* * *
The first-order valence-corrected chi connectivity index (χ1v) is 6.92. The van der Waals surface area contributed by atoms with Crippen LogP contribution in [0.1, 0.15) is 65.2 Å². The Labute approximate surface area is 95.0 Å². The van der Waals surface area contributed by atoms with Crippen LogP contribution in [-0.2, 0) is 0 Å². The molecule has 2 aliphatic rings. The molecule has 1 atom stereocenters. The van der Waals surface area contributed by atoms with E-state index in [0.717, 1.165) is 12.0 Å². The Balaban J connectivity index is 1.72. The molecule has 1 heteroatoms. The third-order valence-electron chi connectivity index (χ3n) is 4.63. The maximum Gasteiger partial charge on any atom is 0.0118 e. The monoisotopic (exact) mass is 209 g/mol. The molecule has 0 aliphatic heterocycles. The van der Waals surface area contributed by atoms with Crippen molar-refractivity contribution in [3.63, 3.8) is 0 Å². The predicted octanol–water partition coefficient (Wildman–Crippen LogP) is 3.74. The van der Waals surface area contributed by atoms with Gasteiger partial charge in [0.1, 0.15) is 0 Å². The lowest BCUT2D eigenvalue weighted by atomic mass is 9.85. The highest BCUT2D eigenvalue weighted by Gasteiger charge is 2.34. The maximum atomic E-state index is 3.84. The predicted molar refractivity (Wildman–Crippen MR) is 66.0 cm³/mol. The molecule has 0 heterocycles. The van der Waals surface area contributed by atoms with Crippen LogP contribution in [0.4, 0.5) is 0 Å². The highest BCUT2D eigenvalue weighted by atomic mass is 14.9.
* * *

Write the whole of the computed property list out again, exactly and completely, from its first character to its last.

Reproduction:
The first-order valence-corrected chi connectivity index (χ1v) is 6.92. The van der Waals surface area contributed by atoms with Crippen LogP contribution in [0.1, 0.15) is 65.2 Å². The Labute approximate surface area is 95.0 Å². The van der Waals surface area contributed by atoms with Crippen LogP contribution in [-0.2, 0) is 0 Å². The molecule has 2 aliphatic rings. The molecule has 1 atom stereocenters. The van der Waals surface area contributed by atoms with E-state index in [0.717, 1.165) is 12.0 Å². The Balaban J connectivity index is 1.72. The molecule has 1 heteroatoms. The third-order valence-electron chi connectivity index (χ3n) is 4.63. The maximum Gasteiger partial charge on any atom is 0.0118 e. The monoisotopic (exact) mass is 209 g/mol. The molecule has 0 aliphatic heterocycles. The van der Waals surface area contributed by atoms with Crippen molar-refractivity contribution in [3.63, 3.8) is 0 Å². The predicted octanol–water partition coefficient (Wildman–Crippen LogP) is 3.74. The van der Waals surface area contributed by atoms with Gasteiger partial charge in [0.1, 0.15) is 0 Å². The lowest BCUT2D eigenvalue weighted by atomic mass is 9.85. The highest BCUT2D eigenvalue weighted by Gasteiger charge is 2.34. The maximum atomic E-state index is 3.84. The predicted molar refractivity (Wildman–Crippen MR) is 66.0 cm³/mol. The molecule has 0 heterocycles. The van der Waals surface area contributed by atoms with Crippen LogP contribution in [0.4, 0.5) is 0 Å². The highest BCUT2D eigenvalue weighted by atomic mass is 14.9.